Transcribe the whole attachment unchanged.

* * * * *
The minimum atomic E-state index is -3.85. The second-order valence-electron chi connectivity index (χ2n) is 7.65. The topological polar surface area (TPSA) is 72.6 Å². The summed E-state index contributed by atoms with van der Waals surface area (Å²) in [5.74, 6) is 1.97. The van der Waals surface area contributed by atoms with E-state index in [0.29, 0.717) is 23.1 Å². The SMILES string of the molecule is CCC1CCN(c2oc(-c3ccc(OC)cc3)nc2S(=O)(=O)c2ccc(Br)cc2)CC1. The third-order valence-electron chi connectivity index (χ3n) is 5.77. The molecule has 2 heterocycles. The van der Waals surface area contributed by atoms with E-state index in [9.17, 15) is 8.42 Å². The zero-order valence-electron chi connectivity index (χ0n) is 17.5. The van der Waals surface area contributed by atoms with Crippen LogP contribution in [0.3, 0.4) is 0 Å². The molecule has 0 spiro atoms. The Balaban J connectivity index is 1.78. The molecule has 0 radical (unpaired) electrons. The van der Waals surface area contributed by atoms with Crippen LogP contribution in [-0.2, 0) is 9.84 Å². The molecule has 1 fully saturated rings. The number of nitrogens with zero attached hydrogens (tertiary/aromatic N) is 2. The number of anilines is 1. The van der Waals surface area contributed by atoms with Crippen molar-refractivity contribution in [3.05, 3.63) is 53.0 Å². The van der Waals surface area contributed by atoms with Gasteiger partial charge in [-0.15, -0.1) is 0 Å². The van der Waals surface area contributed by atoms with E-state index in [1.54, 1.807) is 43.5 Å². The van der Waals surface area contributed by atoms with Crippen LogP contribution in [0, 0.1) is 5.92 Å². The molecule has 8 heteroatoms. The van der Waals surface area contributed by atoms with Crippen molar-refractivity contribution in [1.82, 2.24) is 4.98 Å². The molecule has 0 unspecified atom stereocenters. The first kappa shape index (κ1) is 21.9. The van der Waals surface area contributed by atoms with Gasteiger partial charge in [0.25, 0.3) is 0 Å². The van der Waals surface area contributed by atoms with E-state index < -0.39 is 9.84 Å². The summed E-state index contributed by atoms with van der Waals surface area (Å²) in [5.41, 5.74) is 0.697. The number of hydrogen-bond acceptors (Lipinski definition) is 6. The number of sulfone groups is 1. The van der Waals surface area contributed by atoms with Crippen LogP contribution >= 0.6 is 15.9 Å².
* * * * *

The minimum atomic E-state index is -3.85. The second-order valence-electron chi connectivity index (χ2n) is 7.65. The topological polar surface area (TPSA) is 72.6 Å². The summed E-state index contributed by atoms with van der Waals surface area (Å²) in [5.74, 6) is 1.97. The van der Waals surface area contributed by atoms with E-state index in [0.29, 0.717) is 23.1 Å². The SMILES string of the molecule is CCC1CCN(c2oc(-c3ccc(OC)cc3)nc2S(=O)(=O)c2ccc(Br)cc2)CC1. The third-order valence-electron chi connectivity index (χ3n) is 5.77. The molecule has 2 heterocycles. The van der Waals surface area contributed by atoms with E-state index in [9.17, 15) is 8.42 Å². The zero-order valence-electron chi connectivity index (χ0n) is 17.5. The van der Waals surface area contributed by atoms with Crippen LogP contribution in [0.3, 0.4) is 0 Å². The molecule has 0 spiro atoms. The Balaban J connectivity index is 1.78. The molecule has 0 radical (unpaired) electrons. The van der Waals surface area contributed by atoms with Crippen LogP contribution in [-0.2, 0) is 9.84 Å². The molecule has 1 fully saturated rings. The number of nitrogens with zero attached hydrogens (tertiary/aromatic N) is 2. The number of anilines is 1. The van der Waals surface area contributed by atoms with Crippen molar-refractivity contribution in [3.05, 3.63) is 53.0 Å². The van der Waals surface area contributed by atoms with Gasteiger partial charge in [-0.15, -0.1) is 0 Å². The van der Waals surface area contributed by atoms with E-state index in [1.54, 1.807) is 43.5 Å². The van der Waals surface area contributed by atoms with Crippen LogP contribution in [0, 0.1) is 5.92 Å². The molecule has 8 heteroatoms. The van der Waals surface area contributed by atoms with Crippen molar-refractivity contribution in [1.82, 2.24) is 4.98 Å². The molecule has 0 unspecified atom stereocenters. The first kappa shape index (κ1) is 21.9. The van der Waals surface area contributed by atoms with Gasteiger partial charge in [0.25, 0.3) is 0 Å². The van der Waals surface area contributed by atoms with E-state index < -0.39 is 9.84 Å². The summed E-state index contributed by atoms with van der Waals surface area (Å²) in [5.41, 5.74) is 0.697. The number of hydrogen-bond acceptors (Lipinski definition) is 6. The number of sulfone groups is 1. The van der Waals surface area contributed by atoms with Crippen LogP contribution >= 0.6 is 15.9 Å².